Zoophobia and Entomophobia


We previously introduced phobia; its meaning, its multiple types, and how scientists categorize it. It is a type of exaggerated anxiety disorder that pushes the patient towards irrational suffering when being near a creature or a specific place, or when experiencing a situation they had been through before, which terrifies them, causing seizures of physical and emotional symptoms.

Zoophobia is especially prominent among the different types of phobia, because of the diversity and widespread of the animal kingdom around us. Wherever the environment in which an individual lives, be it desert or tropical or even the heart of the city, none of us seize to encounter an animal or an insect. Zoophobia is very common among women; entomophobia, ophidiophobia, and arachnophobia are the most famous types of zoophobia.


It is known as a severe and continous fear of insects. However, it differs from the usual feelings of disgust or aversion; it is a deep apprehension about being near insects, seeing them, or even thinking of them and imagining how they look. It manifests through the usual phobia symptoms, such as sweating, shaking, chest tightening, rapid heart beating, freezing, and continuous staring.

Phobia patients always try to change their life patterns to avoid insects as much as possible; they avoid parks and open places where insects mostly exist. Despite their belief that insects will not cause any harm, they still cannot stop the anxiety seizure whenever they see an insect, and it gets worse if it comes near them. That is why they prefer to avoid being close to it at all costs (you may also be interested in reading the Summer Bites article).

Entomophobia is treated with the help of a psychiatrist through medication and behavioral modification, the most famous of which is treatment through confrontation. This mechanism focuses on the gradual confrontation of patients with their fears, which is triggered when the doctor speaks about them, moving on to photos or scenes of insects, then being near them in a controlled environment.


Scientists believe that ophidiophobia stems from ancient humans trying to survive and fight those animals that shared the environment with them. However, this analysis does not explain the fact that the fear of tigers or predators is not as common compared to the fear of reptiles, and ophidiophobia is considered the most common of them all. Ophidiophobia varies from a reasonable fear of big poisonous snakes to the fear of small snakes, ending up with not being able to watch photos or scenes including them; ophidiophobia symptoms, of course, become more severe with the previous stages. This type of phobia can evolve to include fear of other reptiles or worrying about pet shops that might be selling snakes. It is possible for the patient to experience panic attacks at seeing coiled thick ropes, or being near places where snakes mostly exist, such as dense trees, camps, and natural reserves.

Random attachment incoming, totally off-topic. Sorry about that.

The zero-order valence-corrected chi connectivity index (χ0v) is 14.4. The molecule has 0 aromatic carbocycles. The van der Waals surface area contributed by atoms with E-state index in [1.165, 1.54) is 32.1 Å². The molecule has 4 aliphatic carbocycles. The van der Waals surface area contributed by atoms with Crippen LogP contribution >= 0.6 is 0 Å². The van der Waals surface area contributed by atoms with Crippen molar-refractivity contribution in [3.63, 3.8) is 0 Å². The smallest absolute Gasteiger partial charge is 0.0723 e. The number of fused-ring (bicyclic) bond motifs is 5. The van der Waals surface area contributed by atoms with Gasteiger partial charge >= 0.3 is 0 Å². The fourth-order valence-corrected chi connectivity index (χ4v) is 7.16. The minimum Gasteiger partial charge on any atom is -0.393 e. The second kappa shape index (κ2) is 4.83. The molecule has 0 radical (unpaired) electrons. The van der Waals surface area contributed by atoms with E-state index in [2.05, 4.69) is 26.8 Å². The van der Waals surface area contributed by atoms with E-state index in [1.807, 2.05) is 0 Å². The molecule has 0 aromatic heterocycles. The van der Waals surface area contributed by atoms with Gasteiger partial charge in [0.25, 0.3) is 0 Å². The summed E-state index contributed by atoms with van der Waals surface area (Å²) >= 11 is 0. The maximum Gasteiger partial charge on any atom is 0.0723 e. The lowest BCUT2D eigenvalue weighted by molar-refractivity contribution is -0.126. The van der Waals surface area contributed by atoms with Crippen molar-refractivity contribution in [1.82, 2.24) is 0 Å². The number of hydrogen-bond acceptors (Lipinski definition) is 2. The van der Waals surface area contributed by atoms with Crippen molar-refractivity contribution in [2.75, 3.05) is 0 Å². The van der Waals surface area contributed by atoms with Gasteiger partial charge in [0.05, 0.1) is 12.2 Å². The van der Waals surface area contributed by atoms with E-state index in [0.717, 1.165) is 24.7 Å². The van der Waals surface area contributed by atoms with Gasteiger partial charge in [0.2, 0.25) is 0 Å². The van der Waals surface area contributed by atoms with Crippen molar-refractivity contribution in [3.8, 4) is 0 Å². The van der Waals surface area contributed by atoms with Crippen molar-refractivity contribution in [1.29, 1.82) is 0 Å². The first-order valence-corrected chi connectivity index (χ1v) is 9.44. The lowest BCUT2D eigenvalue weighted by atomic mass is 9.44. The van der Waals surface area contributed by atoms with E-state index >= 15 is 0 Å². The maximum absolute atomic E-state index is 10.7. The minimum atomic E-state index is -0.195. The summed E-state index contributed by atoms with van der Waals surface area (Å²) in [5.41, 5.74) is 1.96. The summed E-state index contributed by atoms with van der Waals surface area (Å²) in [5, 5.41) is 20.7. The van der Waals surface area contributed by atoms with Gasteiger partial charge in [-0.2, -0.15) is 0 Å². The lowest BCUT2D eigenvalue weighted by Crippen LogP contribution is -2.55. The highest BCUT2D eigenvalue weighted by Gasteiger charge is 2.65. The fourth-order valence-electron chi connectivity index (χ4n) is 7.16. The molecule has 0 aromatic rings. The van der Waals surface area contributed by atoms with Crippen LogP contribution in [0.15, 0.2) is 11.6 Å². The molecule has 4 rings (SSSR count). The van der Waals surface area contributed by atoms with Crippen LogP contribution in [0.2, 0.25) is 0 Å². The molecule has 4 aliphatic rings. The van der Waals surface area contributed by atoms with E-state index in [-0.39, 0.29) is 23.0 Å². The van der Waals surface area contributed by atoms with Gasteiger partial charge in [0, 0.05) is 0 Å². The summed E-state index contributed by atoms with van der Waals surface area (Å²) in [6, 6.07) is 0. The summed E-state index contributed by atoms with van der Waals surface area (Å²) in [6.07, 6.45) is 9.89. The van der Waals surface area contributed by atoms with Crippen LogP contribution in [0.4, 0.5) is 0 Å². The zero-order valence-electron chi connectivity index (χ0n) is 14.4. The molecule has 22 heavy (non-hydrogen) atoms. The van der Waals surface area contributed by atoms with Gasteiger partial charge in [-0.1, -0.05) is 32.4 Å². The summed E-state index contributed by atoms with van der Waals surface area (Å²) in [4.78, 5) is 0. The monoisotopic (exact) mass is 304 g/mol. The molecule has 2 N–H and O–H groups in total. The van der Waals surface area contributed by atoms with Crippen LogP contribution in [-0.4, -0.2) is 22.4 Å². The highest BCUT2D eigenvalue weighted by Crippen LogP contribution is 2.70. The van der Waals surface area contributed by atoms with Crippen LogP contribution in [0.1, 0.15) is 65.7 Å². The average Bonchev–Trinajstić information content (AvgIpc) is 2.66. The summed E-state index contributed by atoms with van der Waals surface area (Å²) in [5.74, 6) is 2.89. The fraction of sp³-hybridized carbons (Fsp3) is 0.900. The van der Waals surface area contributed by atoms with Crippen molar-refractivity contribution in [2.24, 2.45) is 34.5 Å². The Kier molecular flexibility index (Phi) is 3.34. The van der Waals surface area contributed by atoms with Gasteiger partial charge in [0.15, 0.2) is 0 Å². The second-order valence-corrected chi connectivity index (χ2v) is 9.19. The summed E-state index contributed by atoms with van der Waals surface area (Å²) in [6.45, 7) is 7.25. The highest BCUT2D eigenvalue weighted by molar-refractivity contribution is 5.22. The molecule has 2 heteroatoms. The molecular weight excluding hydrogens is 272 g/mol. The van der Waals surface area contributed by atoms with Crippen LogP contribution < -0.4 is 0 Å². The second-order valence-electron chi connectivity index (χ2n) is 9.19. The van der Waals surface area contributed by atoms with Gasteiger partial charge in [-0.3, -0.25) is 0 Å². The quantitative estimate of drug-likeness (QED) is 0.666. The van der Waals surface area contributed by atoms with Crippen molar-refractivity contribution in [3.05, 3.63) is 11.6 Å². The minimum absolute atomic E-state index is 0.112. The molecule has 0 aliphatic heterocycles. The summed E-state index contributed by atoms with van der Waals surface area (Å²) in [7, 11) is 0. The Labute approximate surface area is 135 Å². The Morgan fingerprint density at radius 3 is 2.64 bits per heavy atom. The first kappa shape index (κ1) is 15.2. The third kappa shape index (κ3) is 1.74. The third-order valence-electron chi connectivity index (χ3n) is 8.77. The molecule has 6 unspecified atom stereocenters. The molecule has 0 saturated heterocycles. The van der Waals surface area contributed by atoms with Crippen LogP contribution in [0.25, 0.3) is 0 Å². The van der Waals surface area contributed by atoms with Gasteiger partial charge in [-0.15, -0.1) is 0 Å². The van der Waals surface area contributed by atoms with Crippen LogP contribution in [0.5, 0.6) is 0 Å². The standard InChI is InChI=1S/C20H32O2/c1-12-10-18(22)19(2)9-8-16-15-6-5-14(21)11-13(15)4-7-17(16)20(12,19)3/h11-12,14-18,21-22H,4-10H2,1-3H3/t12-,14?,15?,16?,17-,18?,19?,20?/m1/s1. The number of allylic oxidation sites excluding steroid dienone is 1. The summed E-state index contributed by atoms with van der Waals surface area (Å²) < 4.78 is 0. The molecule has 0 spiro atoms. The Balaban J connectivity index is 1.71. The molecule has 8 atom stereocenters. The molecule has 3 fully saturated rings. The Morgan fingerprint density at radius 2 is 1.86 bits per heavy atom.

It includes fear of and concern about every specie of arachnids or any eight-legged creatures, such as scorpions. The patient experiences anxiety and fear, and cannot control their pupils, even when just watching photos. This phobia makes sense at times, for example, when it results from a poisonous spider sting and undergoing treatment for a time, which leads to connecting spiders to illness and infection. Arachnophobia patients avoid closed rooms or basements, where it is more possible to see a spider.

Scientists invented new treatment methods, such as Cognitive-Behavioral Therapy (CBT), which depends on the gradual replacement of negative memories that caused the phobia with others that are positive, leading to noticeable results with arachnophobia patients.


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